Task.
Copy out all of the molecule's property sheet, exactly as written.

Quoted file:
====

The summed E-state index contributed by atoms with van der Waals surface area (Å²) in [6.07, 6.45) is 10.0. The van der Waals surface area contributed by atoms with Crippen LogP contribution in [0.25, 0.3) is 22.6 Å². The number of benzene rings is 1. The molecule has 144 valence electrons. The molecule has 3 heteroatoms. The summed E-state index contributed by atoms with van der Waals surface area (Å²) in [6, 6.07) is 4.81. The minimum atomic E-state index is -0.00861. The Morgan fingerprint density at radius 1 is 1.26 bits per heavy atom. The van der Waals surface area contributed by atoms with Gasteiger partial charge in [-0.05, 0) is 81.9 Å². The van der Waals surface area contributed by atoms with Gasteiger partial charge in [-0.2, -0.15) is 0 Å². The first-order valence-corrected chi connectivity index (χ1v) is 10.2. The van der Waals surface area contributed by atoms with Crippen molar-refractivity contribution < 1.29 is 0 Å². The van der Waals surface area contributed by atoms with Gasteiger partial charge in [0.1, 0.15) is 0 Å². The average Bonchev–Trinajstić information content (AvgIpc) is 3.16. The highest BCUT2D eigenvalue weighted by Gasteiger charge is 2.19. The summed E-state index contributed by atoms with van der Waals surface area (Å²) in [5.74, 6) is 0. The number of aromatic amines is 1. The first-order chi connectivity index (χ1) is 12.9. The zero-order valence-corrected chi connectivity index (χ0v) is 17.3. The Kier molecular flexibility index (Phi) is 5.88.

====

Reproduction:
The summed E-state index contributed by atoms with van der Waals surface area (Å²) in [6.07, 6.45) is 10.0. The van der Waals surface area contributed by atoms with Crippen LogP contribution in [0.25, 0.3) is 22.6 Å². The number of benzene rings is 1. The molecule has 144 valence electrons. The molecule has 3 heteroatoms. The summed E-state index contributed by atoms with van der Waals surface area (Å²) in [6, 6.07) is 4.81. The minimum atomic E-state index is -0.00861. The Morgan fingerprint density at radius 1 is 1.26 bits per heavy atom. The van der Waals surface area contributed by atoms with Gasteiger partial charge in [-0.05, 0) is 81.9 Å². The van der Waals surface area contributed by atoms with Gasteiger partial charge in [-0.2, -0.15) is 0 Å². The first-order valence-corrected chi connectivity index (χ1v) is 10.2. The van der Waals surface area contributed by atoms with Crippen molar-refractivity contribution < 1.29 is 0 Å². The van der Waals surface area contributed by atoms with Gasteiger partial charge in [0.1, 0.15) is 0 Å². The average Bonchev–Trinajstić information content (AvgIpc) is 3.16. The highest BCUT2D eigenvalue weighted by Gasteiger charge is 2.19. The summed E-state index contributed by atoms with van der Waals surface area (Å²) in [5.74, 6) is 0. The number of aromatic amines is 1. The first-order chi connectivity index (χ1) is 12.9. The zero-order valence-corrected chi connectivity index (χ0v) is 17.3. The Kier molecular flexibility index (Phi) is 5.88.